“Last month it rained a lot and my children’s books got ruined when it flooded. My daughter also fell sick. So, when I got my period I had to choose between buying pads or saving to buy their textbooks again. Each paisa counts, so I used a cloth that month,” she says, explaining why the Rs. 200 she would have otherwise spent on the cheapest variant of pads was crucial to be saved.
Then, she ran out of laundry detergent. With nothing to clean the one piece of cloth she bled onto, she folded the same rag twice till she couldn’t use it anymore. “Then, I asked a woman who lives next to us [on the footpath] to take care of my children for a few days, while I went and slept behind a public bathroom. I found some newspaper to use, but that didn’t work very well so I was just washing myself every few hours. I wish there had been soap in the bathroom for me to use,” she says.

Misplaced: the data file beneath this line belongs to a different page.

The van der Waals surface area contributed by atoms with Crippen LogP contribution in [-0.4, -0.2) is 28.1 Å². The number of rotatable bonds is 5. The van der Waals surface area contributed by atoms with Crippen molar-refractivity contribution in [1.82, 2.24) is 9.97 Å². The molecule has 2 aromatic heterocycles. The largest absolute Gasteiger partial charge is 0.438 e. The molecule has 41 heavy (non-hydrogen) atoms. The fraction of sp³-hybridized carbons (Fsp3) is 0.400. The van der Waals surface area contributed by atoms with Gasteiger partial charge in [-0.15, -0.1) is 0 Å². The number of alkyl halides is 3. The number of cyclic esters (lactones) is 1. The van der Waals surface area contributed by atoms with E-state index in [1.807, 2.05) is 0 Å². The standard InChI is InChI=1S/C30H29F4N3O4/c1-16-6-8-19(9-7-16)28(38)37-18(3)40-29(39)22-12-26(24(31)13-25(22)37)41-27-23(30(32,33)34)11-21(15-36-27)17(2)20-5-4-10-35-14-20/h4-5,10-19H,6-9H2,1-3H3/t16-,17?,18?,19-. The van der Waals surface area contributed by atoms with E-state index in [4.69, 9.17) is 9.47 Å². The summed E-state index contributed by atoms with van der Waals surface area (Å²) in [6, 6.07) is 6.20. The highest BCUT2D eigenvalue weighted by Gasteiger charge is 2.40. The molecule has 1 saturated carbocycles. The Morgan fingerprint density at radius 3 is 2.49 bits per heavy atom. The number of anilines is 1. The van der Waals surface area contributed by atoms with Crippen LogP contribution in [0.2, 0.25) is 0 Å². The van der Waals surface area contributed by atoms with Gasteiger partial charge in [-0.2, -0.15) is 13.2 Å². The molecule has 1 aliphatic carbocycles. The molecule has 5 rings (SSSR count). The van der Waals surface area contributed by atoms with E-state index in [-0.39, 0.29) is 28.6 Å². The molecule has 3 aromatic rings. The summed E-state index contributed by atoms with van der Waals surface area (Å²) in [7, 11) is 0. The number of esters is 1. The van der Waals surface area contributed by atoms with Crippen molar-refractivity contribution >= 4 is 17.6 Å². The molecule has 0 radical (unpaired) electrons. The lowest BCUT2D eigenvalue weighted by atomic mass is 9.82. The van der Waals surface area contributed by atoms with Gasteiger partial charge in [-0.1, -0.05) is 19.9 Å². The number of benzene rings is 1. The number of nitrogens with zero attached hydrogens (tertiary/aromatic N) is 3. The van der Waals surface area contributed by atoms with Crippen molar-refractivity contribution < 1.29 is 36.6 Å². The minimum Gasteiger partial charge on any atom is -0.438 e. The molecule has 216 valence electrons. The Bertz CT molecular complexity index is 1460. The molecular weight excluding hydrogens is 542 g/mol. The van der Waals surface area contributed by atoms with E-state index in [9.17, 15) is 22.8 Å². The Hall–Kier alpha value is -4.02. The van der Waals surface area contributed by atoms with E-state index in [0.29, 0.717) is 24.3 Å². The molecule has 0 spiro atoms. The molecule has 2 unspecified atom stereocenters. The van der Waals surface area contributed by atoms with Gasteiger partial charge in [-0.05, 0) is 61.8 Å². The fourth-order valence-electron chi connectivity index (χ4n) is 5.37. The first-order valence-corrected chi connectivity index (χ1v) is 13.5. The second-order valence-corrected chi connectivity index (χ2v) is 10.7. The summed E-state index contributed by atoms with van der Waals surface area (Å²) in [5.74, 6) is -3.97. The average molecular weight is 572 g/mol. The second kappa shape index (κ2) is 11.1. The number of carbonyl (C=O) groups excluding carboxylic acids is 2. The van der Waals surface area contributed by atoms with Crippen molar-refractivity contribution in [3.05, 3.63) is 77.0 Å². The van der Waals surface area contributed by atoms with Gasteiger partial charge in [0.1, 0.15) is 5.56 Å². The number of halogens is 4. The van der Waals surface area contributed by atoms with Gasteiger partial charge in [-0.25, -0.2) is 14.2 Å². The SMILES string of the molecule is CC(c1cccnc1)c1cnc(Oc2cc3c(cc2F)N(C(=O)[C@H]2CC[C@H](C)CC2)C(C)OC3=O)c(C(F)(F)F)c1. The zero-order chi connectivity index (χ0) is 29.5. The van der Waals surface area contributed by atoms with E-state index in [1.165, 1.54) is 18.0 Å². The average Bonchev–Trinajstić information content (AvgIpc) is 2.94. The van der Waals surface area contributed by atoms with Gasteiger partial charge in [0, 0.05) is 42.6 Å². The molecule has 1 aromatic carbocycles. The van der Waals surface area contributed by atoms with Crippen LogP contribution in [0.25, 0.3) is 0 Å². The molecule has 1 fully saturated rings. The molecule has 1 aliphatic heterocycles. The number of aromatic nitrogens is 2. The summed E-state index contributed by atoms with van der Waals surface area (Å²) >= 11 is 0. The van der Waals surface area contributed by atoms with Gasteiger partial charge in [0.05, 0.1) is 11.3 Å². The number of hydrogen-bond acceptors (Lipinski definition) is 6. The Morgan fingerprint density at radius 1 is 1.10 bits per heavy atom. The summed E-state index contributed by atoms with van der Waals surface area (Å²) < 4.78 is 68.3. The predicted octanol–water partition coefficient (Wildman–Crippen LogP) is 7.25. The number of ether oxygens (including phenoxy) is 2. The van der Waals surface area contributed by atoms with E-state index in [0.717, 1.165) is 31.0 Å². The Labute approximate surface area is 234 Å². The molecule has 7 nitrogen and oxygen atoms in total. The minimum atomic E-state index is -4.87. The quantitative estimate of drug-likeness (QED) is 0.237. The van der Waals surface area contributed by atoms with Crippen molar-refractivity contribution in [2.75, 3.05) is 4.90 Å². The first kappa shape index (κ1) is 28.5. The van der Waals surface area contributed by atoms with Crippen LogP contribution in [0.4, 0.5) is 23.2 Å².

At this point, it is important to shatter the mostly Western myth that socio-economically disadvantaged women in India don’t like to use and/or can’t afford sanitary pads. The most affordable sanitary napkin costs, on an average, Rs. 6 in Indian metro cities, which most women this writer spoke to could technically afford, but the pads become astronomically more expensive when the women have to choose between them and basic things such as food, safety, and familial survival. It is only after dividing up limited resources, encumbered underneath this illusion of choice, that sanitary pads are expensive, and therefore inaccessible to those living below or just above the poverty line. In a country-wide analysis of menstrual health sponsored by the Bill and Melinda Gates Foundation, 70% of the women surveyed said they could not afford to buy sanitary pads; it is important to gauge the deeper nuance in that statistic.